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was another system provided to us by the dnc where we discovered and assessed a problem and we reported that within about a day of having discovered it and trying to figure out exactly what it was to make sure it wasn't something we were supposed to have. >> did you, again, i'm trying to make sense of what weaver was saying happened here, did your campaign establish or think it established that hillary clinton's campaign at any point got access to and reviewed your information? >> we had to assume they had access to it. i did not conduct the audit so i will rely on them to conduct an honest audit and establish that they did not view or access or whatever adjectives or verbs they're using to describe what happened, but i had to assume. speaking through how we know it was a bug in code that was pushed out wednesday morning. we had to assume that happened sometime between 8:00 and 9:00 a.m. we found out about it at about 10:30 so we had to assume that
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our data had been exposed all morning. so like we had to know how exposed our data was. that was to me important. >> all right. >> that was my judgment call to try to find out how exposed our data was. >> josh uretsky, formerly with the sanders campaign, appreciate you taking a few minutes. thank you. >> thank you. >> thomas, back to you. >> that was fascinating, especially your questions about whether he feels scapegoated by the campaign and also who else had access, who might have had access to their data as these firewalls were down. we will wait to see where this goes this afternoon as jeff weaver had said, they are willing to take the dnc to court if they do not unfreeze their access. wild hour we have been watching. in the lower side of the screen, we are waiting for the president to come out and hold his year end press conference. brian williams is standing by to carry us through that.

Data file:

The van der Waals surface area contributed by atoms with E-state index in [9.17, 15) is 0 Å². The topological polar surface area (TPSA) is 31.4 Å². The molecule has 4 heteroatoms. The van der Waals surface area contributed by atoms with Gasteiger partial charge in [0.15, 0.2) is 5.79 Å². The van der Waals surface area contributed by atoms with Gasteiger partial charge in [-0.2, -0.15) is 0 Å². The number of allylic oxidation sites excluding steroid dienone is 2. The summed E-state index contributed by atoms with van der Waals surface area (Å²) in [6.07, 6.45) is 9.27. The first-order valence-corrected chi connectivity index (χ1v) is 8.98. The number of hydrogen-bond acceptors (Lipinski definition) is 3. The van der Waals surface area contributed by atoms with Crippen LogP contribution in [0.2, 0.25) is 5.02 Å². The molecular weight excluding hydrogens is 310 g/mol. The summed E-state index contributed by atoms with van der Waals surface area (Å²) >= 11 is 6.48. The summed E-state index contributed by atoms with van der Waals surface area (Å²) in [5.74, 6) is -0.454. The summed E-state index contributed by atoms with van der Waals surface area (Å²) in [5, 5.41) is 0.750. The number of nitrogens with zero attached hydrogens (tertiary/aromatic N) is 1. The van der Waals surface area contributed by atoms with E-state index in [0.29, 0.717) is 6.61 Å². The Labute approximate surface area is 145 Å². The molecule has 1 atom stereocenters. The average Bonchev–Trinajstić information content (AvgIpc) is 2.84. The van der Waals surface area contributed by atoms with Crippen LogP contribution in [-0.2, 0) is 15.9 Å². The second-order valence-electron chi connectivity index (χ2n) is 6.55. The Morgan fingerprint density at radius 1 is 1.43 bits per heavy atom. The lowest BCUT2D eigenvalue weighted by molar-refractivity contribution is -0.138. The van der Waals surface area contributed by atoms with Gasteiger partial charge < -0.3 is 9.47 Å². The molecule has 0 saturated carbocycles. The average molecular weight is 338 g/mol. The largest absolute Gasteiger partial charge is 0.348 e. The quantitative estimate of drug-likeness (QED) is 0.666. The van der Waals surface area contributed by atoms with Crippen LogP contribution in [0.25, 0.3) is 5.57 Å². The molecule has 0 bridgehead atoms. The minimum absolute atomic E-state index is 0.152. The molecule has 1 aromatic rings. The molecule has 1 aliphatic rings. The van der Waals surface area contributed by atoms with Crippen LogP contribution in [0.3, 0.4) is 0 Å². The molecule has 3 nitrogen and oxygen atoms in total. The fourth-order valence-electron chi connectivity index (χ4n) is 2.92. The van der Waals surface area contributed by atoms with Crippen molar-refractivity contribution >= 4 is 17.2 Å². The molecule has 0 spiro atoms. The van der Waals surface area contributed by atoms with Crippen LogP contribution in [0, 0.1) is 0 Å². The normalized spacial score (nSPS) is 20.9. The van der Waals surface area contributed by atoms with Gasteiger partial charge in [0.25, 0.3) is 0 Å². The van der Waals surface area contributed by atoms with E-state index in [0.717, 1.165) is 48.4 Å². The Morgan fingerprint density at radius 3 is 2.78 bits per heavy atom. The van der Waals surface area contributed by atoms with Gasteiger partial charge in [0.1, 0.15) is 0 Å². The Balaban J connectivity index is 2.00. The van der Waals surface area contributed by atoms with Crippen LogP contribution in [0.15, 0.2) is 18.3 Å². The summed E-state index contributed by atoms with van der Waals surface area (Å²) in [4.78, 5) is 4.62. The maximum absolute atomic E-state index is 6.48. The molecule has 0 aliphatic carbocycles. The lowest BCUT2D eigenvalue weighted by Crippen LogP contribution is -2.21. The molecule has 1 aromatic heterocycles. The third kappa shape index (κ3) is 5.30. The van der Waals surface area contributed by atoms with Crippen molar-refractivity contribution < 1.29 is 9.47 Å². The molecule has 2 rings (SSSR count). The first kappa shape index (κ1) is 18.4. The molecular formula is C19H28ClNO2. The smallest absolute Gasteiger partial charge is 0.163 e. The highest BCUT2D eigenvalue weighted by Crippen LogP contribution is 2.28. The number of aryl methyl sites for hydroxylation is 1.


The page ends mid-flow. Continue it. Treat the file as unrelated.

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brian? a wild hour indeed. all of it political news. thank you for that. the president is about to give his fifth end of year news conference. he is bypassing the more regal confines of the east room for the decidedly un-regal and workmanlike west wing press briefing room, where reporters are standing by and ready to talk to their various networks. ron allen is standing by for us at the white house and ron, the president often uses this event to get expansive, to talk about the record of achievements as he sees it for the past calendar year and then take questions, some of which are off the beaten path. >> reporter: indeed. you never know what to expect. yes, we expect president obama to talk about the successes of the past year as he sees them. the climate agreement in paris, the trans-pacific trade partnership that he has formed